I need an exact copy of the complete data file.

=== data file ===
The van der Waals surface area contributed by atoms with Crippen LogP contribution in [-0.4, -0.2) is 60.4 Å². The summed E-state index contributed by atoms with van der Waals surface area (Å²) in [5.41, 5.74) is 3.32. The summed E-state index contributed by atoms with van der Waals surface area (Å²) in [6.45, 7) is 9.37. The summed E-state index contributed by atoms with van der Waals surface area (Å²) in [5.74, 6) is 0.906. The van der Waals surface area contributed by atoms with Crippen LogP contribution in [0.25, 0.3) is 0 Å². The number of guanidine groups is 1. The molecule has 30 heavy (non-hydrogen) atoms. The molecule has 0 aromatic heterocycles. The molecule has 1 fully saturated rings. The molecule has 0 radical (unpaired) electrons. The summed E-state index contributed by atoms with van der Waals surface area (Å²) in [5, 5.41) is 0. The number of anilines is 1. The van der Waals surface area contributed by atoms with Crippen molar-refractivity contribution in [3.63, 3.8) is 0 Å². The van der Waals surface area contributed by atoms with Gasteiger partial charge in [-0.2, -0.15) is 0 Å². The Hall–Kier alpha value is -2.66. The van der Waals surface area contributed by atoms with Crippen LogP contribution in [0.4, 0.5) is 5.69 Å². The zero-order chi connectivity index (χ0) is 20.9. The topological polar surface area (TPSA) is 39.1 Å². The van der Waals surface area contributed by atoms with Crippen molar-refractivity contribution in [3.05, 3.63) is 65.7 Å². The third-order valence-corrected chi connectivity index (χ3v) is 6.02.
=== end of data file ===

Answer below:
The van der Waals surface area contributed by atoms with Crippen LogP contribution in [-0.4, -0.2) is 60.4 Å². The summed E-state index contributed by atoms with van der Waals surface area (Å²) in [5.41, 5.74) is 3.32. The summed E-state index contributed by atoms with van der Waals surface area (Å²) in [6.45, 7) is 9.37. The summed E-state index contributed by atoms with van der Waals surface area (Å²) in [5.74, 6) is 0.906. The van der Waals surface area contributed by atoms with Crippen LogP contribution in [0.25, 0.3) is 0 Å². The number of guanidine groups is 1. The molecule has 30 heavy (non-hydrogen) atoms. The molecule has 0 aromatic heterocycles. The molecule has 1 fully saturated rings. The molecule has 0 radical (unpaired) electrons. The summed E-state index contributed by atoms with van der Waals surface area (Å²) in [5, 5.41) is 0. The number of anilines is 1. The van der Waals surface area contributed by atoms with Crippen molar-refractivity contribution in [3.63, 3.8) is 0 Å². The van der Waals surface area contributed by atoms with Gasteiger partial charge in [-0.2, -0.15) is 0 Å². The Hall–Kier alpha value is -2.66. The van der Waals surface area contributed by atoms with Crippen LogP contribution in [0.4, 0.5) is 5.69 Å². The zero-order chi connectivity index (χ0) is 20.9. The topological polar surface area (TPSA) is 39.1 Å². The van der Waals surface area contributed by atoms with Crippen molar-refractivity contribution in [3.05, 3.63) is 65.7 Å². The third-order valence-corrected chi connectivity index (χ3v) is 6.02.